You Can Visit The Entire Solar System Without Leaving The United States

And here’s how! posted on

1. Start in Sun, West Virginia

A former coal mining town, Sun is located about 60 miles southeast of Charleston, the West Virginia state capital.

2. Then load up and head west to Mercury, Nevada

A former nuclear test site, Mercury can be found 65 miles northwest of Las Vegas.

3. Next stop is Venus, Texas

Venus is a small city located about 36 miles southwest of Dallas.

4. You will then head across the state to Earth, Texas

Earth is just 65 miles from Lubbock.

5. Enough Texas? Time to visit Mars, Pennsylvania

Mars is about 25 miles north of Pittsburgh. The city is home to a flying saucer attraction and the local high school’s mascot is the “Fightin’ Planet.”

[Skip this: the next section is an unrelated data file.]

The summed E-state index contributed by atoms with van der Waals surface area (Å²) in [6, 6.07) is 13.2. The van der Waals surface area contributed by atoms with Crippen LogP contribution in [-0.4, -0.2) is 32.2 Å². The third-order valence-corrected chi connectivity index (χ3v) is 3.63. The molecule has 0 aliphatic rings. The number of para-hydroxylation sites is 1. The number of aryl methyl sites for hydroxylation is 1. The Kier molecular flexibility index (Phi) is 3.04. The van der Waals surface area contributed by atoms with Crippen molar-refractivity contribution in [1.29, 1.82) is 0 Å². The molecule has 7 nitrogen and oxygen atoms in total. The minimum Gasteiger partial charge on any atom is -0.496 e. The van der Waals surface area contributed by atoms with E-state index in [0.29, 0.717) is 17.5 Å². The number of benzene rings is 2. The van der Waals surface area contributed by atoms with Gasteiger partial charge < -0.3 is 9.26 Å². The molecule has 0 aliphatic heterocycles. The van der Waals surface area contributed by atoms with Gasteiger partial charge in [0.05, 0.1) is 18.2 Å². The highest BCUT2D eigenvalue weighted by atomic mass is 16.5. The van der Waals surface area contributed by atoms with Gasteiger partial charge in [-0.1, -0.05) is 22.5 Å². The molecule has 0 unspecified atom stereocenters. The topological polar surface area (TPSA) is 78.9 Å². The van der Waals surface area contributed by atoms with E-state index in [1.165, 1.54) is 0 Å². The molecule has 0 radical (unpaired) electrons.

6. Jupiter, Florida is next

Jupiter is, coincidentally, the largest municipality on this list. It’s just north of West Palm Beach, Florida.

7. You will have to head back north to reach Saturn, Indiana

Saturn is a rural community west of Fort Wayne. It does not appear that there is too much there other than a church, some farms and a few homes.

8. Keep going north, because now you are headed to Uranus, Alaska

Uranus can be found in Chiniak on Kodiak Island. Good luck getting here — you’ll have to take a few ferries along the way.

9. It’s a long trip back to Neptune, New Jersey

Neptune City is located on the Jersey Shore, about 60 miles south of Manhattan, New York

10. Your last stop (if you follow pre-2006 rules) is Pluto, West Virginia

The “dwarf planet,” Pluto, may be, on average, 3,670,050,000 miles from the Sun, but Pluto, West Virginia is just 34 miles from Sun, West Virginia where we started.

11. Time for a Trip?

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